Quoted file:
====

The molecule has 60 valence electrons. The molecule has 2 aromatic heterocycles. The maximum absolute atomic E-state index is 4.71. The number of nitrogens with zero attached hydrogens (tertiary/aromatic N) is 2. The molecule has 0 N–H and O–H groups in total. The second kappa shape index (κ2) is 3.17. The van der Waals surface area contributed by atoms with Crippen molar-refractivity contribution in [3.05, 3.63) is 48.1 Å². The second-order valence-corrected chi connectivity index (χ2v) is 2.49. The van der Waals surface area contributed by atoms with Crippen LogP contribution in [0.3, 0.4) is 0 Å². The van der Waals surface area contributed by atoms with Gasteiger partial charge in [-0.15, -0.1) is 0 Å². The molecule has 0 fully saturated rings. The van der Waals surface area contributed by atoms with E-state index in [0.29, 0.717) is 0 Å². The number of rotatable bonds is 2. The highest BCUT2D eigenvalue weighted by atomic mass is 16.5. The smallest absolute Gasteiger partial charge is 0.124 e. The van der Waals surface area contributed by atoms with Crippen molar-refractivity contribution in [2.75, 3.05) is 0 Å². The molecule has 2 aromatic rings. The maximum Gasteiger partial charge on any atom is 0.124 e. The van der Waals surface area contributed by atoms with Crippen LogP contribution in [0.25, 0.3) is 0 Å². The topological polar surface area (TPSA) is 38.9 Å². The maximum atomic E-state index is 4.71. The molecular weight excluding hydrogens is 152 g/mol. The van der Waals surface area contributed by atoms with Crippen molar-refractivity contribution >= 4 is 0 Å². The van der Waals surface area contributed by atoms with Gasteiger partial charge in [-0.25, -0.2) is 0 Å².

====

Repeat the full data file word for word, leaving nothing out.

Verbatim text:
The molecule has 60 valence electrons. The molecule has 2 aromatic heterocycles. The maximum absolute atomic E-state index is 4.71. The number of nitrogens with zero attached hydrogens (tertiary/aromatic N) is 2. The molecule has 0 N–H and O–H groups in total. The second kappa shape index (κ2) is 3.17. The van der Waals surface area contributed by atoms with Crippen molar-refractivity contribution in [3.05, 3.63) is 48.1 Å². The second-order valence-corrected chi connectivity index (χ2v) is 2.49. The van der Waals surface area contributed by atoms with Crippen LogP contribution in [0.3, 0.4) is 0 Å². The van der Waals surface area contributed by atoms with Gasteiger partial charge in [-0.15, -0.1) is 0 Å². The molecule has 0 fully saturated rings. The van der Waals surface area contributed by atoms with E-state index in [0.29, 0.717) is 0 Å². The number of rotatable bonds is 2. The highest BCUT2D eigenvalue weighted by atomic mass is 16.5. The smallest absolute Gasteiger partial charge is 0.124 e. The van der Waals surface area contributed by atoms with Crippen molar-refractivity contribution in [2.75, 3.05) is 0 Å². The molecule has 2 aromatic rings. The maximum Gasteiger partial charge on any atom is 0.124 e. The van der Waals surface area contributed by atoms with Crippen LogP contribution in [0.25, 0.3) is 0 Å². The topological polar surface area (TPSA) is 38.9 Å². The maximum atomic E-state index is 4.71. The molecular weight excluding hydrogens is 152 g/mol. The van der Waals surface area contributed by atoms with Crippen molar-refractivity contribution >= 4 is 0 Å². The van der Waals surface area contributed by atoms with Gasteiger partial charge in [-0.25, -0.2) is 0 Å².